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CURRENTS OF SPACE [Mass Market Paperback]

Isaac Asimov
4.6 out of 5 stars  See all reviews (17 customer reviews)

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Book Description

Feb. 12 1975
High above the planet Florinia, the Squires of Sark live in unimaginable wealth and comfort. Down in the eternal spring of the planet, however, the native Florinians labor ceaselessly to produce the precious kyrt that brings prosperity to their Sarkite masters. Rebellion is unthinkable and impossible. Not only do the Florinians no longer have a concept of freedom, any disruption of the vital kyrt trade would cause other planets to rise in protest, ultimately destabilizing trade and resulting in a galactic war. So the Trantorian Empire, whose grand plan is to unite all humanity in peace, prosperity, and freedom, has stood aside and allowed the oppression to continue. Living among the workers of Florinia, Rik is a man without a memory or a past. He has been abducted and brainwashed. Barely able to speak or care for himself when he was found, Rik is widely regarded as a simpleton by the worker community where he lives. But as his memories begin to return, Rik finds himself driven by a cryptic message he is determined to deliver: Everyone on Florinia is doomed…the Currents of Space are bringing destruction. But if the planet is evacuated, the power of Sark will end—so some would finish the job and would kill the messenger. The fate of the Galaxy hangs in the balance.
--This text refers to the Audio CD edition.

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"One of the world's premier science fiction writers."

“Isaac Asimov is the greatest explainer of the age."
--Carl Sagan

“For fifty years it was Isaac Asimov's tone of address that all the other voices of SF obeyed.… For five decades his was the voice to which sf came down in the end. His was the default voice of SF."
--The Encyclopedia of Science Fiction
--This text refers to the Paperback edition.

About the Author

Isaac Asimov was born in 1920 in the Soviet Union. His family came to the United States in 1923. He earned his Ph.D in Chemistry in 1948 and in 1958, he became a full–time writer. His writings include: In Memory Yet Green, I, Asimov: A Memoir, Yours, Isaac Asimov, and It's Been A Good Life, as well as three Opus books. He died in 1992.
--This text refers to the Audio CD edition.

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Customer Reviews

4.6 out of 5 stars
4.6 out of 5 stars
Most helpful customer reviews
1 of 1 people found the following review helpful
5.0 out of 5 stars Great suspense and mystery to rival Robots of Dawn. March 10 1999
By A Customer
Format:Mass Market Paperback
This is not one of his best known books, and I knew nothing about it when I read it. But almost immediately I knew I'd enjoy this one. The momentum builds steadily, and the reader soon becomes as paranoid and unsure of reality as Rik, who tries to discover his true identity, erased at an early age by unknown persons for unknown reasons. Events repeatedly prove to be other than they appear. When it was all over I desperately wanted to read another one like this. Unfortunately very few can compete with the intense suspense of this one. Robots of Dawn accomplished it, but at a slower pace. This book is shorter and moves faster but still manages the same joyous effect. Just like events in the story, this book is much more than it seems. I was lucky to have stumbled upon it.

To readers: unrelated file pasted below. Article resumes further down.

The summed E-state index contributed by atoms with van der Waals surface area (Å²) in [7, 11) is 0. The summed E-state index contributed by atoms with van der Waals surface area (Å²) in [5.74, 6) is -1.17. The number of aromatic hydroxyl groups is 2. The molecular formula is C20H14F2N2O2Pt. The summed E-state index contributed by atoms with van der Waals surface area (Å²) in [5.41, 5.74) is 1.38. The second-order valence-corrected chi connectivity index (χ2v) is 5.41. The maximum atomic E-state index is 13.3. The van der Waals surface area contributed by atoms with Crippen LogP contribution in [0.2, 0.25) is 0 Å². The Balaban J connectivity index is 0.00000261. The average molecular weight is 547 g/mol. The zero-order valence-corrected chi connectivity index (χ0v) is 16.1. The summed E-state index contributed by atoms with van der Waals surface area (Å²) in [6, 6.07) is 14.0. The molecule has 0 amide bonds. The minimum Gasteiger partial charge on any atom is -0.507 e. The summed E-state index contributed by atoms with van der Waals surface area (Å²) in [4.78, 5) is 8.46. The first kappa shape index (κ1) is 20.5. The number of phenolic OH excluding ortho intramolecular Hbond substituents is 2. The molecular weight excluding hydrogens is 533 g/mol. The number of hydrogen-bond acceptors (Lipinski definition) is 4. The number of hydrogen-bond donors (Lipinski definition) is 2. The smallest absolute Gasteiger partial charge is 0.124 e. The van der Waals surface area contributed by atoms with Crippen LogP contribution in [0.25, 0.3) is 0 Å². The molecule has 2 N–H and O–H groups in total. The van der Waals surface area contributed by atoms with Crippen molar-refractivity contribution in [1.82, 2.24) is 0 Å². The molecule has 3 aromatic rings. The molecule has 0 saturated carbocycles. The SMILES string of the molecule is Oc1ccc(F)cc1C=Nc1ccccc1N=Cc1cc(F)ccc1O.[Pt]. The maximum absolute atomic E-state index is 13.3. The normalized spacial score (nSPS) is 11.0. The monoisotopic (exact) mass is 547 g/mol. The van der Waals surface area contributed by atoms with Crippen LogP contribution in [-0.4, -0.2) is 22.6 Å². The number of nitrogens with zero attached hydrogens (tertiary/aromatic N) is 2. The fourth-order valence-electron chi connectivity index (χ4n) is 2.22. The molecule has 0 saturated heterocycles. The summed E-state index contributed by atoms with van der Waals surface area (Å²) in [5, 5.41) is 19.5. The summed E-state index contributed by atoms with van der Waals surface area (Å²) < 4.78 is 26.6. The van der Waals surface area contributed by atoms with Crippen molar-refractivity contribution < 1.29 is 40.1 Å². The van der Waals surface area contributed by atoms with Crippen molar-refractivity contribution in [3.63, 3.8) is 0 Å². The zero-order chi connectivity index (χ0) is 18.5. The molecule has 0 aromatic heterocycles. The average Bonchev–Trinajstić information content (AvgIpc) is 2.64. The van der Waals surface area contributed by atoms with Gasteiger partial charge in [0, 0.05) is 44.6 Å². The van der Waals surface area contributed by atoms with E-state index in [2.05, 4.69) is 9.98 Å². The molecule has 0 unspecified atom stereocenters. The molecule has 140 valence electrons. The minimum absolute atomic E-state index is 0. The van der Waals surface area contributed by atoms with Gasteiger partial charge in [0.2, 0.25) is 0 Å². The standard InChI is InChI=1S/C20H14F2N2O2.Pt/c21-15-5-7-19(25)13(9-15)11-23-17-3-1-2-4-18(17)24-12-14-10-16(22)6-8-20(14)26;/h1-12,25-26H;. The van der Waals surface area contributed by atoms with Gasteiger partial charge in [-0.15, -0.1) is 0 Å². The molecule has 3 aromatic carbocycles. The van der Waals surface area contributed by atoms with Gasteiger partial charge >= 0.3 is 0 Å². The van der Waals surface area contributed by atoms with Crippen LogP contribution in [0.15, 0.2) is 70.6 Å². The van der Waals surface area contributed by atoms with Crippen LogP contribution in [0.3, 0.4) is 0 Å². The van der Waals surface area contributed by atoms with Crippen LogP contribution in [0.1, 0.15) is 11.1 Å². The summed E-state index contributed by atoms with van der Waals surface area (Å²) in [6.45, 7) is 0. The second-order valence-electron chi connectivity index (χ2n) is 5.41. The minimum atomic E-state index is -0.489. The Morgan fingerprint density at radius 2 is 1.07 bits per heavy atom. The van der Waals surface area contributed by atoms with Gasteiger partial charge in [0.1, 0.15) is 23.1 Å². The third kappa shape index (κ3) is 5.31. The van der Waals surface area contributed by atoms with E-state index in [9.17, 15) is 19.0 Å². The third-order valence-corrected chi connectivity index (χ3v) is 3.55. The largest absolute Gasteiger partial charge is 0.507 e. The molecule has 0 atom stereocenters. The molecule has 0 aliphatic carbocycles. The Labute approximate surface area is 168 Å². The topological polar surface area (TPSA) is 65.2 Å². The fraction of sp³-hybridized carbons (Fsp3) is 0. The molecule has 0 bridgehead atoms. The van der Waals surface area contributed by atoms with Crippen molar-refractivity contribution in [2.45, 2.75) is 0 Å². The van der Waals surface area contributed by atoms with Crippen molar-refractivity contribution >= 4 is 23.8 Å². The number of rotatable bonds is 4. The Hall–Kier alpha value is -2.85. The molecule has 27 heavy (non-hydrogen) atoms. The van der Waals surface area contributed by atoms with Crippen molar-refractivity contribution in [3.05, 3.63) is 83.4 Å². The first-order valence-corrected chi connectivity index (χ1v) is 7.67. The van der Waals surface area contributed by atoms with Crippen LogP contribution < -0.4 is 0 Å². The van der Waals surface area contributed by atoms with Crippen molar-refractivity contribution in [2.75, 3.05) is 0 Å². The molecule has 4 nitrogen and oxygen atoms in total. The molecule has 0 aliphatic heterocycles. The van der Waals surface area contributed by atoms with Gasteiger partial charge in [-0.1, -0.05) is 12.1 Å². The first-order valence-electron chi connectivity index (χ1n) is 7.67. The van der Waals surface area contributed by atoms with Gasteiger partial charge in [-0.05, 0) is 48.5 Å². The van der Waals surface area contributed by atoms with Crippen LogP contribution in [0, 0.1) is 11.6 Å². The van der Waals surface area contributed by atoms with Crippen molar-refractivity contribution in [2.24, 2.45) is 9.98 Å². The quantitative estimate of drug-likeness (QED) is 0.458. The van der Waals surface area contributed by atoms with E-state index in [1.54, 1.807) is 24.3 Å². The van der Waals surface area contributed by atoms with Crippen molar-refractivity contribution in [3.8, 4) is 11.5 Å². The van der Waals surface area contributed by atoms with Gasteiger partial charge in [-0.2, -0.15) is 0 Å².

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4.0 out of 5 stars Fine Foundation Prequel Jan. 13 2004
Format:Mass Market Paperback
When a man known only as Rik finds himself on the planet of Florina, he has no memory of his past and little hope for the future. He knows only that he is destined to work in the fields, growing the wondrous kyrt plant that is found only on Florina and is therefore a highly valued commodity across the galaxy. But with the help of a kind and loyal local woman, Rik manages to rediscover his own identity and help free the Florinians from the domination of the Squires of Sark, who have been exploiting Florina for its kyrt crop.
The second book in the Galactic Empire trilogy, Currents of Space will not fail to satisfy fans of Isaac Asimov's famed brand of hard SF/space opera. The GE trilogy takes place in the era before Asimov's classic Foundation books, when the empire of Trantor does not yet control the entire Galaxy. Asimov's speculations about carbon currents, which are at the center of the plot, are no longer tenable after 50 years, but it doesn't matter. Currents is solid, exciting, old-fashioned SF that is hard to beat.
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4.0 out of 5 stars The Empire-building Continues June 3 2001
Format:Mass Market Paperback
The world of Sark exists in the minority in having thus far eluded annexation by the Empire of Trantor. The sole reason for this evasion rests in Sark's dominion over a no-account world called Florina. No-account, that is, except for a wondrous crop that grows only upon Florina. This crop is so entwined in the culture of the galaxy that Sark has become unbelievably wealthy, so much so that Trantor fears the large army to be raised by such wealth.
Upon the planet Florina, there is a man whose memory has been erased for the danger it poses to the delicate balance that exists over Florina's condition. In his profession he uncovered a secret now lost, one of paramount importance to the safety of all Florina.